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How can I have lowercase, plus underscore if possible, routes in ASP.NET MVC? So that I would have /dinners/details/2 call DinnersController.Details(2) and, if possible, /dinners/more_details/2 call DinnersController.MoreDetails(2)?

All this while still using patterns like {controller}/{action}/{id}.

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I ended up writing all my routes manually anyway for various reasons and I think it's hard to avoid doing that with anything that's not just CRUD. So I just wrote them in lowercase. – Pablo Aug 18 '09 at 12:04
    
Using Web Forms? Go here: msdn.microsoft.com/en-us/library/…. (I am gradually converting my project from web forms to MVC and have both in the project) – Jess Mar 11 at 14:16

With System.Web.Routing 4.5 you may implement this straightforward by setting LowercaseUrls property of RouteCollection:

public static void RegisterRoutes(RouteCollection routes)
    {
        routes.IgnoreRoute("{resource}.axd/{*pathInfo}");

        routes.LowercaseUrls = true;

        routes.MapRoute(
            name: "Default",
            url: "{controller}/{action}/{id}",
            defaults: new { controller = "Home", action = "Index", id = UrlParameter.Optional }
        );
    }

Also assuming you are doing this for SEO reasons you want to redirect incoming urls to lowercase (as said in many of the links off this article).

protected void Application_BeginRequest(object sender, EventArgs e)
{
  //You don't want to redirect on posts, or images/css/js
  bool isGet = HttpContext.Current.Request.RequestType.ToLowerInvariant().Contains("get");
  if (isGet && HttpContext.Current.Request.Url.AbsolutePath.Contains(".") == false)    
  {
     string lowercaseURL = (Request.Url.Scheme + "://" + HttpContext.Current.Request.Url.Authority + HttpContext.Current.Request.Url.AbsolutePath);
     if (Regex.IsMatch(lowercaseURL, @"[A-Z]"))
     {
      //You don't want to change casing on query strings
      lowercaseURL = lowercaseURL.ToLower() + HttpContext.Current.Request.Url.Query;

      Response.Clear();
      Response.Status = "301 Moved Permanently";
      Response.AddHeader("Location", lowercaseURL); 
      Response.End();
    }
 }
}
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2  
This is by far the simplest thing to do in 4.0. – Tragedian Dec 10 '12 at 10:41
    
any way to override on case by case basic for instance upper case SKU or a CamelCase product name? – Simon_Weaver Jun 24 '13 at 2:32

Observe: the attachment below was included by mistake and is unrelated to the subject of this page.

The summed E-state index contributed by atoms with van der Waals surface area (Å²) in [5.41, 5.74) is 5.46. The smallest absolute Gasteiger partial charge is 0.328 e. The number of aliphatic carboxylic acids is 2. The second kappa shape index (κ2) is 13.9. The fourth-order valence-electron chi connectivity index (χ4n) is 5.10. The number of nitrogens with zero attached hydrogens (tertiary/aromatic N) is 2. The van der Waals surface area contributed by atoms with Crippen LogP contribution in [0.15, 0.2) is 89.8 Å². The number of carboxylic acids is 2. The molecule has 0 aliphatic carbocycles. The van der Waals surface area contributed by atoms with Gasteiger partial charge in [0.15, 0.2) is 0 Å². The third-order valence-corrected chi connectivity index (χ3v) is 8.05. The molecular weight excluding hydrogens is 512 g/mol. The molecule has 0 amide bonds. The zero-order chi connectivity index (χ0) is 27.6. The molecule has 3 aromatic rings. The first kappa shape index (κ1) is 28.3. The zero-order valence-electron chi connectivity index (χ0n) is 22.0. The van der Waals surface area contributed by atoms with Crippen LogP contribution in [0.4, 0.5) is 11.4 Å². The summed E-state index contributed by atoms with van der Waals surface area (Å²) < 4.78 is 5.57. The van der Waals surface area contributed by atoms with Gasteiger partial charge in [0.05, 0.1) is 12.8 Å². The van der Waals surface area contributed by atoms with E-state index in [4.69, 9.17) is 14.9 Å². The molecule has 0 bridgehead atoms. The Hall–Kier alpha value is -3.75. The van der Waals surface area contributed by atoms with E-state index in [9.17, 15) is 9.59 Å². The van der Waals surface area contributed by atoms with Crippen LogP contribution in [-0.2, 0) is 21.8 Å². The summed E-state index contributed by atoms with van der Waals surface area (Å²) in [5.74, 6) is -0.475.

1  
Wish this were at the top... Almost cargo-culted a lot of code! – akatakritos Jul 20 '14 at 5:44
    
Great answer :-) The latter SEO part fits nicely into an HTTP module. – David Kirkland Sep 8 '14 at 0:07
    
@Aaron Sherman Where is the Application_BeginRequest part supposted to go? It's giving me errors when its inside public class RouteConfig and also when its outside of if. – Richard Mišenčík Jun 2 '15 at 16:10

These two tutorials helped when I wanted to do the same thing and work well:

http://www.coderjournal.com/2008/03/force-mvc-route-url-lowercase/ http://goneale.com/2008/12/19/lowercase-route-urls-in-aspnet-mvc/

EDIT: For projects with areas, you need to modify the GetVirtualPath() method:

public override VirtualPathData GetVirtualPath(RequestContext requestContext, RouteValueDictionary values)
{
  var lowerCaseValues = new RouteValueDictionary();

  foreach (var v in values)
  {
    switch (v.Key.ToUpperInvariant())
    {
      case "ACTION":
      case "AREA":
      case "CONTROLLER":
        lowerCaseValues.Add(v.Key, ((string)v.Value).ToLowerInvariant());
        break;
      default:
        lowerCaseValues.Add(v.Key.ToLowerInvariant(), v.Value);
        break;
    }
  }
  return base.GetVirtualPath(requestContext, lowerCaseValues);
}
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1  
Cheers for the mention. – GONeale Jul 30 '09 at 1:30
1  
Actually the Wordpress link (@GoNeale's article) is superior. It provides extension methods for a friendlier registration, and includes handling to redirect incoming requests that aren't in lower case, so that you don't fragment your page ranking in search engines between multiple versions of the same page. – Drew Noakes Sep 7 '10 at 22:42
9  
GONeale link has changed; URL is now goneale.com/2008/12/19/lowercase-route-urls-in-aspnet-mvc – Daniel Liuzzi Jan 14 '11 at 3:45
4  
@Derek - Nope, the tutorials break down when using Area's. After 3 days of trying EVERYTHING... I found a better solution, theres a library called Attribute Routing. Solves the problem and makes life a lot easier. philliphaydon.com/2011/08/… – Phill Aug 9 '11 at 22:32
5  
For mvc 4 there is a better solution using property routes.LowercaseUrls = true; More info on dhuvelle.com/2012/11/tips-for-aspnet-mvc-4-lowercase-urls.html – Marc Cals Nov 23 '12 at 9:27

If you are using the UrlHelper to generate the link, you can simply specify the name of the action and controller as lowercase:

itemDelete.NavigateUrl = Url.Action("delete", "photos", new { key = item.Key });

Results in: /media/photos/delete/64 (even though my controller and action are pascal case).

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10  
I think doing this work in one central location is the easiest and most standard solution. This is just as bad as inline CSS. (Apparently 15 people use inline CSS). – The Muffin Man Jun 25 '12 at 22:20